Thursday, January 31, 2008

jeopardy terra nova

So, I've been searching for exciting ways to teach test-taking skills and review English skills with my 8th graders. They have to take the Terra Nova tests in March and while we don't like to teach toward the test, if they don't pass these tests, they don't pass 8th grade. The pressure is mounting, because while I love my students to death, I don't want to see them next year (because it will mean that they didn't pass). So here it is. It's not a revolutionary idea, but they're getting excited about this approach to going through the test prep book, and that's all we can ask for.

We've divided them into teams. They chose their teams, they chose their team names, they drew us a mascot which we put on a posterboard/scoreboard. I teach the lessons and they do the practice problems (in the book or in other resource materials that we've outlined that focuses on the same skill... such as inferencing, comparing and contrasting, sequencing events in a text) as a group, helping each other and needing to come to a consensus before they're done with the problems (this encourages group work, THINKING and students justifying their answers by using the text to back it up!!).

On Thursdays, they take the unit test (which means we teach 5-6 lessons in 3 days... but they're motivated by competition, so it's working, so far) and their test scores are averaged with the rest of their group members and posted on the scoreboard. On Fridays, we play Jeopardy! I've created a game that's based on Terra Nova skills and also connects to the novels we're reading, and also brings in grammar and usage skills. It's also a reinforcement and review of the skills they learned this week. We're rotating "team captains" every week so everyone gets to participate orally. TRying to figure out how to work writing into it, too. So far, it's been really successful as the kids want to compete in-class and with their colleagues in the other sections of our class.

We'll see how it develops from here. Just wanted to share. Happy hopeful snowday tomorrow, though if it is one, I'll be sad about missing Jeopardy.


Wednesday, January 16, 2008

thoughts on special ed.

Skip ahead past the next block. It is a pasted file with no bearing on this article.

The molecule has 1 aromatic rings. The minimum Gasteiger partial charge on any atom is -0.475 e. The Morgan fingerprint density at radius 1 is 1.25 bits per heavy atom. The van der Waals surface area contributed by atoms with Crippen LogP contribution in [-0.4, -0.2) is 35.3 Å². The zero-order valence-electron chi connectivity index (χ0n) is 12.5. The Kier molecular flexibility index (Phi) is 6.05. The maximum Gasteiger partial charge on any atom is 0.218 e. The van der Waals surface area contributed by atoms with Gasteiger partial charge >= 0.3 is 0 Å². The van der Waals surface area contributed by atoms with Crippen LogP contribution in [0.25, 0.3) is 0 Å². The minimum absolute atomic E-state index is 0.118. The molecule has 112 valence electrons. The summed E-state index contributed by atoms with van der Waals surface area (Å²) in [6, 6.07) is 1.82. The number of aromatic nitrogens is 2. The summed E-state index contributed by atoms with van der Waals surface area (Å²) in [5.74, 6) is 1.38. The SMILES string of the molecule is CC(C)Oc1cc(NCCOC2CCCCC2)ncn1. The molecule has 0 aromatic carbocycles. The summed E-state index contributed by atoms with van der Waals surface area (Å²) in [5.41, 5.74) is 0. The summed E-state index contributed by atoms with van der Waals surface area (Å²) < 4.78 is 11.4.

our staff meeting today was about the intervention process of identifying and working with students that we wish to refer for special education services. i had just been talking with ms. h about a few of my resource room students, and had a discussion with ms. p that was really enlightening. we discussed the difference between inclusion and self-contained classrooms in our school and how special needs students are identified, as well as how we service them, and how progress is measured.

we talked a lot about differentiation of instruction and the need for all teachers, general ed or special ed, to learn how to teach in a multi-modal way -- recognizing the different skill levels and learning needs of students, and thinking about this when we give directions for an assignment, design lessons and assessments. this can mean using visual aids, the board, saying directions aloud, drawing examples, modeling for students, individual tutoring and assistance (whenever possible), and individual, group and whole-class learning situations.

it seemed sad to me that she was so excited about my desire to learn and to assist my students as best i can, and said that most general ed teachers are too busy to take the time and make the effort to consider the students' learning needs. it really is up to classroom teachers to educate themselves about their students, know your kids and advocate for them, for the betterment of their lives. just because they're special ed students doesn't mean that they can't or won't live full and vibrant lives. to the contrary, making a decision like that about a student is to treat them with discrimination. it's important to check yourself and your pre-conceived notions about what dis/ability means -- we're all different in what we excel at, we all need help in some areas of our lives.

bottom line: i try to advocate for all of my students, know them, know their learning styles and consider this always. i live by differentiation on the daily.

more thoughts soon.